dons | secondly, you'd start by looking at the type of foldl :-) :t foldl |

lambdabot | forall a b. (a -> b -> a) -> a -> [b] -> a |

gvdm_other | > factorial 10 |

lambdabot | Not in scope: `factorial' |

tsp | that made no sense |

dons | > product [1..10] |

lambdabot | 3628800 |

gvdm_other | > fact 10 |

lambdabot | Not in scope: `fact' |

gvdm_other | > 10! |

lambdabot | Parse error |

gvdm_other | :( |

dons | :t product |

lambdabot | forall a. (Num a) => [a] -> a |

dmwit | gvdm_other: If that was built in, what would people give new Haskellers as an exercise? ;-) |

heatsink | :t (+) |

lambdabot | forall a. (Num a) => a -> a -> a |

tsp | I don't get the haskel . syntax as well |

dons | ah well. you'll just have to learn something new :-) |

heatsink | tsp: The (+) operator works on many types, so it uses type variables. |

Cale | tsp: . syntax? (.) is composition of functions |

heatsink | The "forall a." declares that there is one type variable in the type of (+). |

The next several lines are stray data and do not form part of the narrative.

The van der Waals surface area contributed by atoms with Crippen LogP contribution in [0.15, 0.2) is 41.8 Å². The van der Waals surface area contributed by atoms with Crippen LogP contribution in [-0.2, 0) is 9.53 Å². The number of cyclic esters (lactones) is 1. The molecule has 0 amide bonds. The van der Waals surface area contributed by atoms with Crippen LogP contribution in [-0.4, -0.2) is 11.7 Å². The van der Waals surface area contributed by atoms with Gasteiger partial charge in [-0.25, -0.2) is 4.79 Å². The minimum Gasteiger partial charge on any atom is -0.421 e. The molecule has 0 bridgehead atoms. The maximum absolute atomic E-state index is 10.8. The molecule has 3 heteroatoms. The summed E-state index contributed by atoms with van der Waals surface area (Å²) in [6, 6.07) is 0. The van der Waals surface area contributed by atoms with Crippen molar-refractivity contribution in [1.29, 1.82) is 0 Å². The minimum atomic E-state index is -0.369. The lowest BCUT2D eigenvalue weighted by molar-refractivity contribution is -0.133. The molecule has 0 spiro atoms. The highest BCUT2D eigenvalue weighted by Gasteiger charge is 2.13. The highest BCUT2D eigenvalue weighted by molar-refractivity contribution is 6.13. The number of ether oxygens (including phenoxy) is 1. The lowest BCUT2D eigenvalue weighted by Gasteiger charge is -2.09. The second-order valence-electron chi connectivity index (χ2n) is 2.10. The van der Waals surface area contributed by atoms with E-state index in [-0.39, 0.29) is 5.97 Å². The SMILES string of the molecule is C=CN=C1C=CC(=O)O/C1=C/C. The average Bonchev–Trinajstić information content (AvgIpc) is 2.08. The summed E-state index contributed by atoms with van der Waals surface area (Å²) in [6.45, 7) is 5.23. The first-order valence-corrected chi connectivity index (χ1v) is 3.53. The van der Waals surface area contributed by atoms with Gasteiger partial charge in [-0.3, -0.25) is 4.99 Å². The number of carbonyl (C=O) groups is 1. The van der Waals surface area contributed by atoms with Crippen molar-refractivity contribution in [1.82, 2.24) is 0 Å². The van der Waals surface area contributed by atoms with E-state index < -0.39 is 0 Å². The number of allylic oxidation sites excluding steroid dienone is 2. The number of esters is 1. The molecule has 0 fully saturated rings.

Cale | oh, that dot |

monochrom | It's a punctuation mark. |

heatsink | So if you plug in "Int" for "a", you get (Num Int) => Int -> Int -> Int |

Cale | That's just a separator to indicate where the list of bound variables ends, yeah. |

dons | e.g. \x . x |

monochrom | Most things are punctuation marks. |

heatsink | You can do that? > (\x . x) 3 |

lambdabot | Parse error |

tsp | can python even do a foldl? |

Cale | heatsink: no, but that's the traditional notation for lambda terms |

tsp | just curious |

kc5tja_ | > (\x -> x) 3 |

Cale | tsp: yes, I believe it's called reduce |

monochrom | python can do a foldl |

lambdabot | 3 |